A call to philanthropists with a heart for healthcare heroes
This is a contributed piece from Laurie Kelley, Chief Philanthropy Officer, Providence
Until I worked in a large not-for-profit system like Providence, I had no idea of the breadth and depth of safety nets that our hospitals and healthcare organizations are providing for their communities. At Providence, for example, we are always involved in patient care and research. But more than that, our community health initiatives focus on unmet basic social needs, along with physical and mental health, with a special emphasis on those who are poor, vulnerable and marginalized. We know these areas are foundational to health and well-being and by partnering with caring philanthropists to fund some of these identified gaps, we can make entire communities stronger.
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The secret sauce in health care
At the start, I was surprised to learn that philanthropy has always been the secret sauce in the best of American healthcare. From better equipment, new buildings, “endowed chairs”, music therapy, medical ethicists, patient navigators and even therapy dogs, philanthropy has been the difference-maker. Our healthcare foundations are involved in less-visible areas of need, such as housing and food vouchers for those without homes who are discharged from care. We also help fund vaccine creation and life-saving research, with a notable current focus on treatments for COVID-19. Philanthropic support is all about the relationships and the trust that our organizations have built, over decades, with their communities.
We know that the need for healthcare providers and systems to support the health and basic social needs of their communities has dramatically increased as the ramifications of the impact COVID-19 has had on jobs and requires economic rebuilding. Hospitals and health systems are diligently working to cut costs and balance budgets after months of diminished revenue due to reduced caseloads. An increase in philanthropic support can go a long way toward making helping promote the commitment to care in places where HEROES work every day.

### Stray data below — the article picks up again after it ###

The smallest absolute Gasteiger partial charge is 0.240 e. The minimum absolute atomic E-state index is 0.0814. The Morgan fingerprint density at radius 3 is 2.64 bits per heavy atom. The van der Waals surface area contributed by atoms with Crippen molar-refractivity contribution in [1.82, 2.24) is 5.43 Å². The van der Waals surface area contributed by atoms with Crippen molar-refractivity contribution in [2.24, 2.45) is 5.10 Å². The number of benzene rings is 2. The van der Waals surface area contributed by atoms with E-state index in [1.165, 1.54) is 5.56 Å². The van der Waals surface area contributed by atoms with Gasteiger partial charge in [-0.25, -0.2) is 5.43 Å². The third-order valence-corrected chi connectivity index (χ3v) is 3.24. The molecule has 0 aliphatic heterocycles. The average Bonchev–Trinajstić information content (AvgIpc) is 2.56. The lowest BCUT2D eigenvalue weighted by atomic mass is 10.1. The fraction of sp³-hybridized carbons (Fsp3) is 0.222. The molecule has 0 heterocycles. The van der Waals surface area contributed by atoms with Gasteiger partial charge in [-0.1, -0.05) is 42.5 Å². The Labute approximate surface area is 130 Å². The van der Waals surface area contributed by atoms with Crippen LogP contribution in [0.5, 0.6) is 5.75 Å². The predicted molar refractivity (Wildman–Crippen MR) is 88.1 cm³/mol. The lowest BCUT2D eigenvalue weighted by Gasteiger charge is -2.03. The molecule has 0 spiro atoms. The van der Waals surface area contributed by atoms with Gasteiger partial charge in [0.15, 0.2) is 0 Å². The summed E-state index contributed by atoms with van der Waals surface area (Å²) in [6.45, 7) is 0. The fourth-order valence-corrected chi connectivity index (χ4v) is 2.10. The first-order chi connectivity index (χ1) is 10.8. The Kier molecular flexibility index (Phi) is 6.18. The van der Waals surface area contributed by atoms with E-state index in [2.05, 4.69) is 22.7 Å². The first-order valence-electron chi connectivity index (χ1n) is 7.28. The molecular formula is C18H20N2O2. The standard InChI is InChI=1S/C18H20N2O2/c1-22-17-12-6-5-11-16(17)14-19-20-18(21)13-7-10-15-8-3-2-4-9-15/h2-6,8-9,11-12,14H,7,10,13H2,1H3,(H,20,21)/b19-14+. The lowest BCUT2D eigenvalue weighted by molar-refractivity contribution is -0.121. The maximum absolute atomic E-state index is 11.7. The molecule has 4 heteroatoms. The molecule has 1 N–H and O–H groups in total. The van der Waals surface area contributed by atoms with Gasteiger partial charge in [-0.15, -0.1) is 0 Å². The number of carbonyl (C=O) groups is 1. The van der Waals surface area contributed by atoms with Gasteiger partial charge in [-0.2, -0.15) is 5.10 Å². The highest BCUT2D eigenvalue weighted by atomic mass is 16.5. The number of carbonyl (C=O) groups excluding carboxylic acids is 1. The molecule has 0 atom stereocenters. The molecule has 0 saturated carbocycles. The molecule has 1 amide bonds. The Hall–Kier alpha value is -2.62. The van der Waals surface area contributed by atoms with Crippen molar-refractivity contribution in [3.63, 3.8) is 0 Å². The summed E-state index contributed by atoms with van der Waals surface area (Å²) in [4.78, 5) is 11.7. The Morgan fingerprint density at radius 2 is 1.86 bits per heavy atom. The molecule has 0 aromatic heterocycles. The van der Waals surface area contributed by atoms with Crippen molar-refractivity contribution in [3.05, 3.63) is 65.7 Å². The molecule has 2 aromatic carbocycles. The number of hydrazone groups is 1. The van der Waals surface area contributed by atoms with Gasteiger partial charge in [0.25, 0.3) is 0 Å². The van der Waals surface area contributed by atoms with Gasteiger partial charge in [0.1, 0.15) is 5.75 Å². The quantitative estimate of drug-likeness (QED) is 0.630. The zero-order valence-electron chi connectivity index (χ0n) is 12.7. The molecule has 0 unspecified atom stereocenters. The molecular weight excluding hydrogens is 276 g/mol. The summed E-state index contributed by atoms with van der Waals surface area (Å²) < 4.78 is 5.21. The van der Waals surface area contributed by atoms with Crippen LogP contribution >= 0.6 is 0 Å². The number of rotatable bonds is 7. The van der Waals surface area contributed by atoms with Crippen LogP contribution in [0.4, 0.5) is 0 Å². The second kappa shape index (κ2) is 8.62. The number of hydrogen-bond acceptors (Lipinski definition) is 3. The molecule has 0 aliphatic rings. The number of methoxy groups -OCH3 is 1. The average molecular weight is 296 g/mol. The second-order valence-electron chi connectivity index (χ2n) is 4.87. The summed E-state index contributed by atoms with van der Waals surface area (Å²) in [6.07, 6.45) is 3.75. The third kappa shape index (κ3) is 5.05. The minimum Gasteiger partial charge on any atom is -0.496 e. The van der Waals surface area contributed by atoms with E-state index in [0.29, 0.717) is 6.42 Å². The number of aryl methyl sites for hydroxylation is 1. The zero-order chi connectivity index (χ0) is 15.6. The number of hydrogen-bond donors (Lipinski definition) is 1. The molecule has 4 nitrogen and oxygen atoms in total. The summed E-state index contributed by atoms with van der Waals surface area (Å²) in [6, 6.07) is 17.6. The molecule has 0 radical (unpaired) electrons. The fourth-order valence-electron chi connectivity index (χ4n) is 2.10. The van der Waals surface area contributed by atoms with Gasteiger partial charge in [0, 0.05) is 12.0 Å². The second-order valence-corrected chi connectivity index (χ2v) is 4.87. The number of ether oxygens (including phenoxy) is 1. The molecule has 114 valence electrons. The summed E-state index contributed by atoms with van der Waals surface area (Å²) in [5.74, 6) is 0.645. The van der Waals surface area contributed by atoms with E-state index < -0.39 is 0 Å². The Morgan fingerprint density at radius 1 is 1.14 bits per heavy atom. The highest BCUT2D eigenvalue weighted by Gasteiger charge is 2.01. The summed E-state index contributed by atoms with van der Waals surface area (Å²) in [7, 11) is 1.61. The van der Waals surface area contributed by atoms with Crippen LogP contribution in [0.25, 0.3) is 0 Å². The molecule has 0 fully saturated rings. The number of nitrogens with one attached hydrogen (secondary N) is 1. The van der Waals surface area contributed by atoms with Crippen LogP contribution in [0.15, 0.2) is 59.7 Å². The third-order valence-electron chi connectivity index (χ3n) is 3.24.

Current opportunities to support nonprofit health care
Our family of organizations currently needs funding for research, testing, behavioral health services, food insecurity, and housing to name a few areas. Even as the COVID-19 pandemic flattens and hopefully, in time, comes to a close, the health needs of communities will be enormous.
Giving USA's most recent annual report on philanthropy noted that $428 billion was given to nonprofits in 2018. Leading sectors for giving were Religion (29%), Education (14%), Human Services (12%), Foundations (12%) and Health (9%). According to the National Philanthropic Trust, it tracked $121.4 billion in donor-advised funds during 2018 throughout the United States. Such funds are intended for use in nonprofits – let’s deploy them now.
New giving incentives from the CARES Act
For the majority of us who do not have donor-advised funds, there are new incentives made possible by the CARES Act for the charitably minded, including:
- With the Temporary Universal Charitable Deduction, taxpayers who do not itemize their deductions can take a one-time deduction of up to $300 for cash contributions made to charitable organizations.
- In 2020, most donors can take an income tax deduction of up to 100% of their adjusted gross income, for cash gifts that are made directly to charities.
- The cap on how much corporations may deduct for charitable gifts increased from 10 percent of taxable income to 25 percent.
Honor a hero with your gift
For those still able to make gifts in a stalled economy, I can’t think of a better investment right now than the health of the people in our communities. Every nonprofit health system in the nation has been on the front lines for the people and businesses in their community. Meaningful community support of these same health systems can make a huge difference in the coming days and years. Join us by investing in health for a better world.
Learn more about Providence, how we're handing COVID and our commitment to care.